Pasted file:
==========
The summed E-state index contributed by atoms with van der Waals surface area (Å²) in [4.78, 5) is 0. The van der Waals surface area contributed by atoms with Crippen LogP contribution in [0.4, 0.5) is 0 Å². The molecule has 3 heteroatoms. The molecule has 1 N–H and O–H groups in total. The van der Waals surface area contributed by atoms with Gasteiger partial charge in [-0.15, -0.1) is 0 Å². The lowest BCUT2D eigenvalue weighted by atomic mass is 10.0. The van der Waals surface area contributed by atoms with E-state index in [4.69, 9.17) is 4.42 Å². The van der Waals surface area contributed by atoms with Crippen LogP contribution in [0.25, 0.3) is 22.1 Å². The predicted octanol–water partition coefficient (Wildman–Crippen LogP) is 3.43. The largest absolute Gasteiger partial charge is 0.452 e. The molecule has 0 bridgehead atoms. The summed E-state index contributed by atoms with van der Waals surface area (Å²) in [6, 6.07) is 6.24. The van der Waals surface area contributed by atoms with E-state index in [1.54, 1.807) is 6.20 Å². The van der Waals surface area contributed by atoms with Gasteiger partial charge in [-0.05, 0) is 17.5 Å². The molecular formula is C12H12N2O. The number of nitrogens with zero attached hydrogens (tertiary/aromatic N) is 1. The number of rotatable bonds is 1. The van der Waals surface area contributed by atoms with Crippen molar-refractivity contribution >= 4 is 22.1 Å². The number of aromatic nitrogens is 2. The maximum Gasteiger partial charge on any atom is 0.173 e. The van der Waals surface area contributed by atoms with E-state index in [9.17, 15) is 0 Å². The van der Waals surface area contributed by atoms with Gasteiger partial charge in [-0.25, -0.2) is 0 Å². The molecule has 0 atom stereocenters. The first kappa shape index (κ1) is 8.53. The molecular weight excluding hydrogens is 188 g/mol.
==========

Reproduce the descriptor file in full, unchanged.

The summed E-state index contributed by atoms with van der Waals surface area (Å²) in [4.78, 5) is 0. The van der Waals surface area contributed by atoms with Crippen LogP contribution in [0.4, 0.5) is 0 Å². The molecule has 3 heteroatoms. The molecule has 1 N–H and O–H groups in total. The van der Waals surface area contributed by atoms with Gasteiger partial charge in [-0.15, -0.1) is 0 Å². The lowest BCUT2D eigenvalue weighted by atomic mass is 10.0. The van der Waals surface area contributed by atoms with E-state index in [4.69, 9.17) is 4.42 Å². The van der Waals surface area contributed by atoms with Crippen LogP contribution in [0.25, 0.3) is 22.1 Å². The predicted octanol–water partition coefficient (Wildman–Crippen LogP) is 3.43. The largest absolute Gasteiger partial charge is 0.452 e. The molecule has 0 bridgehead atoms. The summed E-state index contributed by atoms with van der Waals surface area (Å²) in [6, 6.07) is 6.24. The van der Waals surface area contributed by atoms with E-state index in [1.54, 1.807) is 6.20 Å². The van der Waals surface area contributed by atoms with Gasteiger partial charge in [-0.05, 0) is 17.5 Å². The molecular formula is C12H12N2O. The number of nitrogens with zero attached hydrogens (tertiary/aromatic N) is 1. The number of rotatable bonds is 1. The van der Waals surface area contributed by atoms with Crippen molar-refractivity contribution >= 4 is 22.1 Å². The number of aromatic nitrogens is 2. The maximum Gasteiger partial charge on any atom is 0.173 e. The van der Waals surface area contributed by atoms with E-state index in [9.17, 15) is 0 Å². The van der Waals surface area contributed by atoms with Gasteiger partial charge in [-0.25, -0.2) is 0 Å². The molecule has 0 atom stereocenters. The first kappa shape index (κ1) is 8.53. The molecular weight excluding hydrogens is 188 g/mol.